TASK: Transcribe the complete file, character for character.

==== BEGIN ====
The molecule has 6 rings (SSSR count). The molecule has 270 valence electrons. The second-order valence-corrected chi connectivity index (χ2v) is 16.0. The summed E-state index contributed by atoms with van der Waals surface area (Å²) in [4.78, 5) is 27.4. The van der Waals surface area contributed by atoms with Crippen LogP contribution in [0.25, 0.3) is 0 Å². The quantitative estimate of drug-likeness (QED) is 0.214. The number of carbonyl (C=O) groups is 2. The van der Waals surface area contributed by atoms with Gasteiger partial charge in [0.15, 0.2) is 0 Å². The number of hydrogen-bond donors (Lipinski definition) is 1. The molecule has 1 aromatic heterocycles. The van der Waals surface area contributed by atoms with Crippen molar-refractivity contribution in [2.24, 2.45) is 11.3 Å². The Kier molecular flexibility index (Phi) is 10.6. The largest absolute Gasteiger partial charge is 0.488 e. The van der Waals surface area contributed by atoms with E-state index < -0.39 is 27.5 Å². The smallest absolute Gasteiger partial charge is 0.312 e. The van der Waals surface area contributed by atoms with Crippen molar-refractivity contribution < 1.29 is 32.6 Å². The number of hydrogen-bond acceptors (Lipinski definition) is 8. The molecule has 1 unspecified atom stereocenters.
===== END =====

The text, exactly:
The molecule has 6 rings (SSSR count). The molecule has 270 valence electrons. The second-order valence-corrected chi connectivity index (χ2v) is 16.0. The summed E-state index contributed by atoms with van der Waals surface area (Å²) in [4.78, 5) is 27.4. The van der Waals surface area contributed by atoms with Crippen LogP contribution in [0.25, 0.3) is 0 Å². The quantitative estimate of drug-likeness (QED) is 0.214. The number of carbonyl (C=O) groups is 2. The van der Waals surface area contributed by atoms with Gasteiger partial charge in [0.15, 0.2) is 0 Å². The number of hydrogen-bond donors (Lipinski definition) is 1. The molecule has 1 aromatic heterocycles. The van der Waals surface area contributed by atoms with Crippen molar-refractivity contribution in [2.24, 2.45) is 11.3 Å². The Kier molecular flexibility index (Phi) is 10.6. The largest absolute Gasteiger partial charge is 0.488 e. The van der Waals surface area contributed by atoms with E-state index < -0.39 is 27.5 Å². The smallest absolute Gasteiger partial charge is 0.312 e. The van der Waals surface area contributed by atoms with Crippen molar-refractivity contribution < 1.29 is 32.6 Å². The number of hydrogen-bond acceptors (Lipinski definition) is 8. The molecule has 1 unspecified atom stereocenters.